The UN Climate Summit at the United Nations headquarters last Tuesday (September 23), gathered over 100 heads of state and government, many more company executives, and, of course, Leonardo DiCaprio to announce climate goals and policies and impel one another to further action.
But though the summit was perhaps the centerpiece of the week, the dozens of offsite events throughout New York offered another glimpse into the sentiment around climate change and action, one that finds companies and investors well out in front of governments, especially in the transition from a perspective of pure risk-protection to one, increasingly, of creative opportunity-seeking.
The week’s highlights helped tell the story: On Tuesday evening, on the floor of the New York Stock Exchange, CDP—the London-based nonprofit formerly known as the Climate Disclosure Project—released a report on the connection between companies’ climate change planning and their financial performance, where the chief progress officer from Hewlett-Packard and Bank of America’s global environmental executive took to the podium.
On Wednesday morning at Barnard College, insurance giants Swiss Re and AXA shared a panel discussion with representatives from the World Bank Group and others to discuss their involvement in the nascent index insurance market, designed to account for the various types of volatility made more violent by climate change. On Friday morning, the London-based Carbon Tracker Initiative organized discussions targeted to investors about moving capital out of fossil fuels and into greener, more resilient, investments.
But, as at New York Climate Weeks past, complaints over the lack of sufficient action from governments were a common refrain. Many company executives acknowledged that the internal initiatives they have underway pale in the face of the demands of climate challenge.
Yet the whole week was part of a timeline that leads to the UN’s December 2015 gathering of world leaders in Paris to hammer out a global climate agreement. The summit and its periphery events were seen by participants as a way to catalyze early agreements among significant players – and avoid Paris being compared to the ultimate failure of Copenhagen in 2009.The next step in the timeline is a December meeting in Lima, Peru, where governments and negotiators will continue discussions around a shared climate framework. In the first six months of 2015, countries are expected to propose the initiatives that will serve as their own pieces of the final agreement. Then, in Paris, after several more months of negotiation, the hope is that it won’t require much more to sign off on that final agreement.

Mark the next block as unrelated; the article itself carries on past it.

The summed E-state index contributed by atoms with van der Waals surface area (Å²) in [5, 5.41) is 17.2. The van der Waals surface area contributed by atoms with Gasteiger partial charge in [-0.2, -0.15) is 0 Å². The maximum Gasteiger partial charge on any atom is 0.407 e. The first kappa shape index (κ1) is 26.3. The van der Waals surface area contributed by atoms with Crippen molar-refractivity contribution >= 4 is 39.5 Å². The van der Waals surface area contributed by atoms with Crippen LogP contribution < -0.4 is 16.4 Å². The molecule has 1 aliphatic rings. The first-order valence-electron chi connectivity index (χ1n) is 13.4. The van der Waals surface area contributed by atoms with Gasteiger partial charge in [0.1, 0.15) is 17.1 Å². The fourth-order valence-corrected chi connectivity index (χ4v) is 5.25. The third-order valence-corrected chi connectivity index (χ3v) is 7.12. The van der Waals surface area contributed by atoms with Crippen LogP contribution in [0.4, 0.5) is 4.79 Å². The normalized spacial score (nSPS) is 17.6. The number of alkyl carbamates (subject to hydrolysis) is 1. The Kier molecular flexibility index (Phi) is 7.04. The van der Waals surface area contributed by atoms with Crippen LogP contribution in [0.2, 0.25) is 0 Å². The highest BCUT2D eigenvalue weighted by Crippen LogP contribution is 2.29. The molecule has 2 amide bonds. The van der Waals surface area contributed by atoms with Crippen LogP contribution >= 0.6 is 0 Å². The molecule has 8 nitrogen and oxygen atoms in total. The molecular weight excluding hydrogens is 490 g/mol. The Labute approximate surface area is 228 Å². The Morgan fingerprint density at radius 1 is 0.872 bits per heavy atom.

So, it remains to be seen how adequate a preamble the week was to the crucial 14 months that follow. But while government leaders struggle toward a productive resolution, signs around Climate Week indicate that many in the private sector are improving the sophistication of their approach to the problem—or, more specifically, the business opportunities to be found within it.
On the Wednesday panel at Barnard, the task at hand was the scale-up of the nascent index insurance market, which provides reimbursements for extreme-weather events to business owners (mainly developing-world farmers)—basing payouts not on losses, but on the weather’s deviation from a predetermined index that measures, for example, a region’s average rainfall. Two of the world’s insurance giants—French firm AXA Insurance and reinsurer Swiss Re—are early into the market, and were frank about the bottom-line benefits.
Alexandre Scherer, CEO of AXA Insurance, calls it an “alignment of interests”: AXA is working to build its market share in developing economies like Asia, South America, and Africa, where the new index insurance market is looking to introduce the concept to many first-time insurance clients. Scherer said AXA Insurance is investing heavily in the capabilities necessary to collect and analyze the data that will help form the weather indexes. He adds that a significant perk of index insurance, as the company sees it, is its cost-effectiveness when it comes to determining payouts, since no assessor need travel to determine losses. He believes his company’s upfront investment in data and other market infrastructure will eventually pay off for the company. Another plus, he says, is that the index insurance product can be retailed not just to individual farmers, but to the local banks and cooperatives who will help distribute it.